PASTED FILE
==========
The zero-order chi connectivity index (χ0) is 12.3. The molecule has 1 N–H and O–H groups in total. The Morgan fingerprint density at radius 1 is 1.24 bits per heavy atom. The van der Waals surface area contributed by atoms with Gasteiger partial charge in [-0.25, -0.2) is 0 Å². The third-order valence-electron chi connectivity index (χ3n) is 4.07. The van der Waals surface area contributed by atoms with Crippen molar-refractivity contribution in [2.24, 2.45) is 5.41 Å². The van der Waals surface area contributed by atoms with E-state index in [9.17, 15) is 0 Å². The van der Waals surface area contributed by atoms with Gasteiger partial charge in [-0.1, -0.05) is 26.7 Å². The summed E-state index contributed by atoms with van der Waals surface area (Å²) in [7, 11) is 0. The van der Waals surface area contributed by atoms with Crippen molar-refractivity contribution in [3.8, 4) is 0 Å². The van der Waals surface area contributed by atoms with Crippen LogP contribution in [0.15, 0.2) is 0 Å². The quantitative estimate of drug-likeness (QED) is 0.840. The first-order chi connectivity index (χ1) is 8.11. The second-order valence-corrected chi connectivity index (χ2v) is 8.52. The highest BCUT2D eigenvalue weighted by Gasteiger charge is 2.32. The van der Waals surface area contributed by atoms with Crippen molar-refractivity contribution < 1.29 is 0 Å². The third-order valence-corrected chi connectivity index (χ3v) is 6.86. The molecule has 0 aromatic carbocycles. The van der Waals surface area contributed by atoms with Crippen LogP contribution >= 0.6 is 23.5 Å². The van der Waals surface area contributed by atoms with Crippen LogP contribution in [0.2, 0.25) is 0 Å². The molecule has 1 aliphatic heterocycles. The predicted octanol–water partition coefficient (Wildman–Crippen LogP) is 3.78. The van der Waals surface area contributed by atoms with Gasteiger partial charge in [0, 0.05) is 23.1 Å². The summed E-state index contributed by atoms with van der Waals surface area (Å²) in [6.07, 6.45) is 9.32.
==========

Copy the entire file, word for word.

The zero-order chi connectivity index (χ0) is 12.3. The molecule has 1 N–H and O–H groups in total. The Morgan fingerprint density at radius 1 is 1.24 bits per heavy atom. The van der Waals surface area contributed by atoms with Gasteiger partial charge in [-0.25, -0.2) is 0 Å². The third-order valence-electron chi connectivity index (χ3n) is 4.07. The van der Waals surface area contributed by atoms with Crippen molar-refractivity contribution in [2.24, 2.45) is 5.41 Å². The van der Waals surface area contributed by atoms with E-state index in [9.17, 15) is 0 Å². The van der Waals surface area contributed by atoms with Gasteiger partial charge in [-0.1, -0.05) is 26.7 Å². The summed E-state index contributed by atoms with van der Waals surface area (Å²) in [7, 11) is 0. The van der Waals surface area contributed by atoms with Crippen molar-refractivity contribution in [3.8, 4) is 0 Å². The van der Waals surface area contributed by atoms with Crippen LogP contribution in [0.15, 0.2) is 0 Å². The quantitative estimate of drug-likeness (QED) is 0.840. The first-order chi connectivity index (χ1) is 8.11. The second-order valence-corrected chi connectivity index (χ2v) is 8.52. The highest BCUT2D eigenvalue weighted by Gasteiger charge is 2.32. The van der Waals surface area contributed by atoms with Crippen molar-refractivity contribution < 1.29 is 0 Å². The third-order valence-corrected chi connectivity index (χ3v) is 6.86. The molecule has 0 aromatic carbocycles. The van der Waals surface area contributed by atoms with Crippen LogP contribution >= 0.6 is 23.5 Å². The van der Waals surface area contributed by atoms with Crippen LogP contribution in [0.2, 0.25) is 0 Å². The molecule has 1 aliphatic heterocycles. The predicted octanol–water partition coefficient (Wildman–Crippen LogP) is 3.78. The van der Waals surface area contributed by atoms with Gasteiger partial charge in [0, 0.05) is 23.1 Å². The summed E-state index contributed by atoms with van der Waals surface area (Å²) in [6.07, 6.45) is 9.32.